Medicine For People!
Ode to the Bicycle
- Ode to the Bicycle
- What If?
- Something Had to Give
- The Doubters
- Your Miraculous Engine
Ode to the Bicycle
Had the bicycle been invented after the car, I think we would appreciate it much more than we do. From today's vantage point, we often think of the bicycle as more primitive form of transportation, something people in poor countries use because they can't afford automobiles.
What If ?
Imagine though, that the car had come first. No bicycles, just cars and trucks and buses. Things would not be much different than they are today. We'd still have traffic congestion. We'd still have 43,000 adults and children dead from accidents each year. We'd still be pouring money into new highways and the repair of old ones. Our environmental scientists would be adding up the health effects of automobile exhaust (caused primarily by particulate matter and ozone) and telling us that those emissions killed 58,000 of us each year. And we'd be ignoring them, just as today, but also feeling faintly guilty about our lazy response to environmental ruin.
Something Had to Give
And then, as gridlock seizes the big cities (today's speed in New York City streets is usually less than ten mph ) , some Seattle billionaire entrepreneur starts to look seriously at the problem. Geeks fire up their computers, tech people pull out their oscilloscopes and integrated circuits, and the World Wide Web is Googled and Googled again.
One high tech solution after another is prototyped and discarded, until, in the back room, Suzie the intern from CalTech puts it all together. She conceives the idea of a two wheeled vehicle you power with your legs that goes as fast as New York City traffic. This inexpensive device can travel ten miles in an hour, about the length of the average automobile trip.. Not only does it use much less energy than a car, but it is energy you'd otherwise be expending at the gym, trying to stay healthy. She puts together her figures and shows them to the geeks.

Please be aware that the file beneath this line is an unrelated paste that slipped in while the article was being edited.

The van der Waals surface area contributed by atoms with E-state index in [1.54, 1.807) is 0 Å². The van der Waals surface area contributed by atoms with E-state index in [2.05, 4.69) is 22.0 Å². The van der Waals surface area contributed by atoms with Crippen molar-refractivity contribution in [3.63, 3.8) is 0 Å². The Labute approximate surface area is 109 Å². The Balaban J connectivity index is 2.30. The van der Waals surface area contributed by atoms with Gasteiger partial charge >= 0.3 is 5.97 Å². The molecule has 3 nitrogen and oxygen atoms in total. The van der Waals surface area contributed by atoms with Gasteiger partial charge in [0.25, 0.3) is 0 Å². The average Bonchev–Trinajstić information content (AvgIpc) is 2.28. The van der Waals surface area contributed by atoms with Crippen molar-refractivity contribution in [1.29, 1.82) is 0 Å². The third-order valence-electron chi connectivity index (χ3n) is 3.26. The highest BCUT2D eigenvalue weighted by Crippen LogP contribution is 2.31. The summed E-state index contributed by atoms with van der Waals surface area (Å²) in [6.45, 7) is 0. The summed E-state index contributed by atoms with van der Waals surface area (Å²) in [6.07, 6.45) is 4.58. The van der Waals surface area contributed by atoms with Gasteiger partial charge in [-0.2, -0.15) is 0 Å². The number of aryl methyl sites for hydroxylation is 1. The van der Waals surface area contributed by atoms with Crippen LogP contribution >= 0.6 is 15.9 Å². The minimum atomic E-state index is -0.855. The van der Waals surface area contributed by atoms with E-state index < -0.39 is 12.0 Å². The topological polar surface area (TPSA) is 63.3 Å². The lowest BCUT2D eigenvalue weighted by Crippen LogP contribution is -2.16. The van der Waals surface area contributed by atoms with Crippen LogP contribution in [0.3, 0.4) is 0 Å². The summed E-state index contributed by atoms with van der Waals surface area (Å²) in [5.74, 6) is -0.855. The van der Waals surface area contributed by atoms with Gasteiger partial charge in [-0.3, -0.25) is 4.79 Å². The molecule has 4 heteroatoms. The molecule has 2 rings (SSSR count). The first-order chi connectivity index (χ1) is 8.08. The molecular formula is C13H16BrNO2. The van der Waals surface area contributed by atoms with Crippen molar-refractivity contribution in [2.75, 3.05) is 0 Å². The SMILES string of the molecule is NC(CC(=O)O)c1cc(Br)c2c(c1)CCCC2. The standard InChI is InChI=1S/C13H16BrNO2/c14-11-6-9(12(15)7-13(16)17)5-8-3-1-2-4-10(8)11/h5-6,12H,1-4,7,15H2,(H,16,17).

©Exploratorium, www.exploratorium.edu and used by permission
Her chart shows the energy cost of transporting a single person a given distance, based on how they travel. Her pedal-powered device beats them all, even walking. She shows them the gears, and notes that her new invention can carry you at twice the speed of a walk. In the time and with the energy it takes you to walk a mile, her bicycle invention will carry you two miles. If you've got groceries to carry, you can get them out of your arms and onto the back of her new invention. What a relief for your arms!
The geeks, of course, have lots of objections.
"It's only got two wheels; what keeps you from falling over?"
"Just try it," she says.
"What if it's raining?"
"This is Seattle. I've got rain gear. What's wrong with you guys, anyway, afraid you'll melt like the Wicked Witch of the West?"
"I might get tired."
"C'mon, man up! You're driving to the athletic club every time you catch a look at your spare tire in the mirror. In fact, you're giving me an idea for marketing. What do you think of this?"
So, let us leave Suzie to the education of her colleagues and think of the wonderful invention that the bicycle is. Consider riding a bike yourself. What other habit can you adopt that accomplishes so much?
Susie is a creature of my imagination, but her bicycle is not. Over 100 million people worldwide buy one each year. In Europe, bicycles now outsell automobiles.
Your Miraculous Engine
A bicycle, of course, requires an engine. It's a most miraculous engine – you and your legs. If you buy a car, the engine in that car will never be more powerful than it was on the test drive. Your legs and the rest of your body, however, will increase their power when you use your bicycle regularly. The hill you find difficult today will not feel nearly as steep next month. The following month you'll sail up it – no problem.
A time will come when you forget you are turning the pedals, and you can just listen to the birds and enjoy the scent of the flowers you pass. You will find great joy, riding under God's blue sky and knowing you are contributing to a better world and a more normal climate.
Just remember to thank Susie.
Medicine for People! is published by Douwe Rienstra, MD at Port Townsend, Washington.